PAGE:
From Bach to Queen and Bach again, there’s never a quiet moment in Michelle Reid’s life. And she wouldn’t have it any other way.
Reid is the musical director of the Sage Sound Singers Choir, a group she put together five years ago because she was “lonely”.
“When I was at the coast,” she says, “I was part of an 85 person choir – for 17 years!”
Music has been part of her life forever, she says. Her parents were both musicians – the violin for her mother, piano for her father.
Reid says she can’t imagine a life without music. “I think I would wither away,” she says. “I’m going to do it until I drop. Music has been my life. Even raising kids, there was always guitars in my house, pianos, you name it.”
It was a big part of her life in the French Canadian community she grew up in on the prairies. She directed their community choir at Expo in 1969 when she was 16.
“I’m not formally trained as far as education goes,” she says, “but as far as being taught the right way, I’ve learned with the best of the best.”
Always part of a choir, Reid says the directors would ask her advice on occasion, ask her to fill in for them sometimes.
“I really, really am humble when it comes to music,” she says. “I know so little compared to a lot of people, so little. But I do know that if I tackle something I’m going to do it well. I don’t like doing things half assed.”
The Reids moved back to the area when they retired. “I was lonely,” she says, “and I joined the chorus one winter in Kamloops, but I was not happy. I thought, ‘This is too much like Lawrence Welk’, I couldn’t do it.”
She had a book of choir music accumulated from years of singing in choirs, and she approached Nadine Davenport because of her connection to Winding Rivers Arts and Performance Society (WRAPS). Nadine became her first recruit.
“I had such big aspirations,” she said. “Like major aspirations – maybe a little too much.”
She asked Nadine and her friends to spread the word, and that’s how it started. Carmen Ranta was recommended as a conductor, and Ranta recommented Dimiter Terziev as their pianist.
Balance in the choir is everything. When you have a circle of musical acquaintances, they know just about everyone in the area who has any aspirations to sing.
“But I can’t accept 400 people in my choir,” says Reid. “It has to be balanced. If I don’t have a balanced choir, it’s not going to sound right.”
Not everyone is cut out to be a part of the choir.
“If you’re made to sing in the shower or by the campfire and it makes you happy, then that’s what you do,” she says.
“I look at the choir members and how far they’ve come and it just gives me so much joy,” she says. “I enjoy every rehearsal, I enjoy every minute. It’s the journey.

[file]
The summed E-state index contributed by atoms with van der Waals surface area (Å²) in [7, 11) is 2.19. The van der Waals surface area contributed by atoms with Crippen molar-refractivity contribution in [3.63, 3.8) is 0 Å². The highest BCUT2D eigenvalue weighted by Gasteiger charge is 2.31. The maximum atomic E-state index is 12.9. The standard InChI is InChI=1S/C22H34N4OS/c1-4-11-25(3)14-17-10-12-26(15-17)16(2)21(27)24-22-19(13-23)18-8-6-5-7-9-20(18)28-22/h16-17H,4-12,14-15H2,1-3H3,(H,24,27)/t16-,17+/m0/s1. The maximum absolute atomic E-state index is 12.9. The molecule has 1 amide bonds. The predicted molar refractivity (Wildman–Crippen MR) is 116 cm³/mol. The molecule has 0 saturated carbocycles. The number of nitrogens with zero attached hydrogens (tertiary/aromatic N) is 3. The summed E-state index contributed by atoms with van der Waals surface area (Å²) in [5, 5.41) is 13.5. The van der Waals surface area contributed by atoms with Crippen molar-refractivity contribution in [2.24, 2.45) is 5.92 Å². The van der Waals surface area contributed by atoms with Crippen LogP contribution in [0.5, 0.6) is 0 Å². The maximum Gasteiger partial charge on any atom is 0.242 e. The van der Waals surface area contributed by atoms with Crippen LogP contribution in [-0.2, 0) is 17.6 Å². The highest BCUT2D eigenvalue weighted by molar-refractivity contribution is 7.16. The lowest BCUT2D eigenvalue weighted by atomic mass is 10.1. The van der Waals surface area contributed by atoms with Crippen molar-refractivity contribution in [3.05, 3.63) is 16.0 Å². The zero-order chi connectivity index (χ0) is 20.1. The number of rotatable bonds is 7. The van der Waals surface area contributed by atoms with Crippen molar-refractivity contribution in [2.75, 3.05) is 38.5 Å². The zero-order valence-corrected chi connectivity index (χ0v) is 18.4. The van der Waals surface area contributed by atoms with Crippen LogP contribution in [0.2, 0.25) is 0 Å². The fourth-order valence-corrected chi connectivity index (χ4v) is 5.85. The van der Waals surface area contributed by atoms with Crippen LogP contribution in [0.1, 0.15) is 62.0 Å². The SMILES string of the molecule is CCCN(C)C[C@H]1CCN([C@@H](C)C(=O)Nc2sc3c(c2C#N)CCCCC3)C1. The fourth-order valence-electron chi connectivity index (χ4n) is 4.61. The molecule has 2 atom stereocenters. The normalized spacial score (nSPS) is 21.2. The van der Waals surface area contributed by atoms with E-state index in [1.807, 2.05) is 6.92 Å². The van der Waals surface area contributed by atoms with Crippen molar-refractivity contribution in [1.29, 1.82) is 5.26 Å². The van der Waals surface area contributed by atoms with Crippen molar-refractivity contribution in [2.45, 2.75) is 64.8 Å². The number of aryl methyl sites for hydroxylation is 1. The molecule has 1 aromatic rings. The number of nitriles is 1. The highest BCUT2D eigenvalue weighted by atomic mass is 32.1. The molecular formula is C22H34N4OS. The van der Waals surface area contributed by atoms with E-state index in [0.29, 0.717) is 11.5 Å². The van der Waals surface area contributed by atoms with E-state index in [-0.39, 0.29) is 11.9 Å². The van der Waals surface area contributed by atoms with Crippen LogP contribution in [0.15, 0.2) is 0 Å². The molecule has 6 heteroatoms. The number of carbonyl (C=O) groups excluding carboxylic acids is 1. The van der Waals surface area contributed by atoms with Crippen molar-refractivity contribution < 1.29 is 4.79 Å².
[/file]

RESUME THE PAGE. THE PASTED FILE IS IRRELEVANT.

“Like My Fair Lady,” she says. “It was very beautiful, and I enjoyed the end product but it was the journey.
“I have learned so much from My Fair Lady,” says Reid. “When they asked me to be musical director for the play, I went to Vegas and bought a digital piano.” She and her husband were in the US already on vacation.
She had the musical score for the play, but it was all too high for the choir.
“I didn’t think I’d be able to do it,” she said.
She went through all 274 pages of music, page by page. It was an education, she said. It taught her what to focus on. Even her older sister, Paulette, who has a Masters in Music, was impressed.
Reid moved parts around, gave them to other members of the choir, and all in all, manipulated over 1,000 hours of music just to make it all balance.
She recruited Gerald Young after hearing him sing in the back of a business machine office. She was looking for a photocopier after burning out two printers while copying music for the play. She told someone that they were doing My Fair Lady “and all of a sudden, I hear a voice in the back singing. He’s singing On the Street Where You Live.”
She introduced herself and after a brief conversation, asked him to audition, which he did and won the role of Freddy.
She recruited a car salesman for the choir in the same way. He was singing to himself in the car lot while they were looking for a new car. “I said to him, ‘I’ve got this choir and I’m really looking for some high tenors’ and he starts singing Ave Maria. I said ‘Don, if I buy a car you join the choir’ – and he did.”
“My whole intention of this choir was to have fun,” says Reid. “I didn’t want people to feel that they had to work to death to achieve a certain level, but that being said, I wanted them to reach their potential.
“Music lifts people. I see people come to the rehearsal and when they leave they are jubilant. It’s just unbelievable what music will do to a person and to a community.”